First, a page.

Since Google gets away with it (just like with guns, there's outrage in the IT community whenever yet another such gift from Google comes to light, but most Google users are either blissfully unaware of it, or ignore the issue as something too boring to distract themselves from the boob tube), and their competitors have to compete with them, those competitors adjust their policies accordingly, so soon thereafter everyone does the same thing.

Google's answer to all that is brilliant. It generally goes along these lines - "Since we have this "do no evil" motto, what do you have to worry about? We're comitted to not harming you, so what's the problem with us doing all this. After all, per our motto, we do no evil, so you've nothing to worry about". Does that remind you of anything?

By the way, it looks like they're dropping that motto, they're searching for a new one now. Nothing malicious there, they're just adjusting their brand policies.

So no-gun policy fits pretty well with the rest of the hypocrisy Google exudes.

Asphodel
04-08-2009, 11:11 AM
Hmmmm.......just for curiosity.....

Reading the comment about the Google corp. internal debate regarding 'no weapons on campus' as it might be applied to police, a question emerges.

As we know, or think we 'know', ( I could be mistaken, but bear with me for now) a regular on-duty armed police officer may enter a property without consent of the owner or tenant if he/she has a properly executed warrant to search the property.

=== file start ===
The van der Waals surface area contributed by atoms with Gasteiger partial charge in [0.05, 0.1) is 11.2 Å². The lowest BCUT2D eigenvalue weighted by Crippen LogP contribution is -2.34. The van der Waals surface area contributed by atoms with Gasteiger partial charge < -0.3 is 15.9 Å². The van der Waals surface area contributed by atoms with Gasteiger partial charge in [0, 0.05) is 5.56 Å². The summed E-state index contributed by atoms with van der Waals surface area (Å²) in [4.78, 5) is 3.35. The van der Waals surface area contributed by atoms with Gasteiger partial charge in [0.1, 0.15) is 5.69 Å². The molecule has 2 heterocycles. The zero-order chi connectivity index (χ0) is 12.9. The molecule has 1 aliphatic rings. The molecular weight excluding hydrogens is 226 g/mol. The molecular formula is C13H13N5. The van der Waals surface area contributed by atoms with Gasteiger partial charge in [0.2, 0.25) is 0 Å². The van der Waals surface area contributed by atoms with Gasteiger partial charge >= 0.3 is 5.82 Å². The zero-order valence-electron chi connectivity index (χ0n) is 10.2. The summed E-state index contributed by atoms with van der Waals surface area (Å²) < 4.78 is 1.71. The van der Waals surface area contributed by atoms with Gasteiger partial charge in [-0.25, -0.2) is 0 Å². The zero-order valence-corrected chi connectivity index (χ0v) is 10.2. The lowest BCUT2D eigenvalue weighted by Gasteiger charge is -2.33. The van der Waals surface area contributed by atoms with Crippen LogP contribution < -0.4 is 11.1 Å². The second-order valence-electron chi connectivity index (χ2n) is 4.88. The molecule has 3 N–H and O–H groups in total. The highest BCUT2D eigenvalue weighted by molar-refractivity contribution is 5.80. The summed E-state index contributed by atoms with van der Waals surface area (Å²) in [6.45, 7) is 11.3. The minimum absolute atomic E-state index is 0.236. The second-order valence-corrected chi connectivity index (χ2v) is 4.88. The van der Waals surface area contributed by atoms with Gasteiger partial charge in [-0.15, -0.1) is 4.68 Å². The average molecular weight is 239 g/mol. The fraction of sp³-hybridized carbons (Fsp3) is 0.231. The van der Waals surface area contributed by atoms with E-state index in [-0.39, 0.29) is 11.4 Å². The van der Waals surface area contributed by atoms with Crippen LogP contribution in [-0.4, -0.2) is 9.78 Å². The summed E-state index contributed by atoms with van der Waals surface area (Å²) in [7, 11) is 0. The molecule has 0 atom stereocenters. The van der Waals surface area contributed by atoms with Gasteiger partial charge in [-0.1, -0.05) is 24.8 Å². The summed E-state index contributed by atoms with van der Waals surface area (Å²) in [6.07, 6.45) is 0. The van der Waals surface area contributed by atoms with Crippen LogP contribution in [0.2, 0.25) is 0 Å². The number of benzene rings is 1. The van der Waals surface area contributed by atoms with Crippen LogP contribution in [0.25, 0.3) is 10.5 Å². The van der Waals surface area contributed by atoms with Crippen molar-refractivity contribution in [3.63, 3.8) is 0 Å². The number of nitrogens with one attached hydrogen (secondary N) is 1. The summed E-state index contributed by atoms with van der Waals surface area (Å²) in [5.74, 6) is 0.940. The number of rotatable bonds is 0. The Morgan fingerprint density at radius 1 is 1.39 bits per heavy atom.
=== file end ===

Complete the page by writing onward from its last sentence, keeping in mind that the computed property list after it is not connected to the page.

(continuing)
What would the practical effect be, should some large-scale property owner or tenant post a property as

'No weapons, concealed or otherwise, are permitted to be present on this campus' 'This includes ccw permit holders and police personnel, except as may be empowered by a properly executed search warrant, in the service of such warrant'?

Presumably, alleged 'hot pursuit' of an 'alleged felon' would be an enforceable exception? Would alleged 'hot pursuit' of a 'traffic infraction' be equivalent?

Could a police agency decline to respond to a '911' call at that location, as an officer safety issue, until a warrant could be obtained? Presumably, a '911' call would be considered adequate 'probable cause' for the issuance of a warrant?

cheers

Carla

nick
04-08-2009, 11:29 AM
Could a police agency decline to respond to a '911' call at that location, as an officer safety issue, until a warrant could be obtained?

cheers

Carla

I'd prefer that part :D

sugi942
04-08-2009, 11:29 AM
What are you guys using as Google replacements?

nick
04-08-2009, 12:07 PM
I mostly use Yahoo, and occasionally Google, when Yahoo doesn't produce the results I need. Google is very good at what it does, the main problem is the baggage it comes with.

jmlivingston
04-08-2009, 12:28 PM
What are you guys using as Google replacements?

What do you mean, Google's "replacement"? I was using Excite and Yahoo back when they were the leaders of internet searching, and never moved away from Yahoo!.

In fact, for a while Yahoo! had adopted Google's software as their primary search and indexing system, though they later dumped it when Google started directly competing with them.

John

rynando
04-08-2009, 12:38 PM
http://www.live.com/

R

tpuig
04-08-2009, 1:38 PM
http://www.scroogle.org/

http://www.scroogle.org/cgi-bin/scraper.htm

Arkalius
04-08-2009, 1:50 PM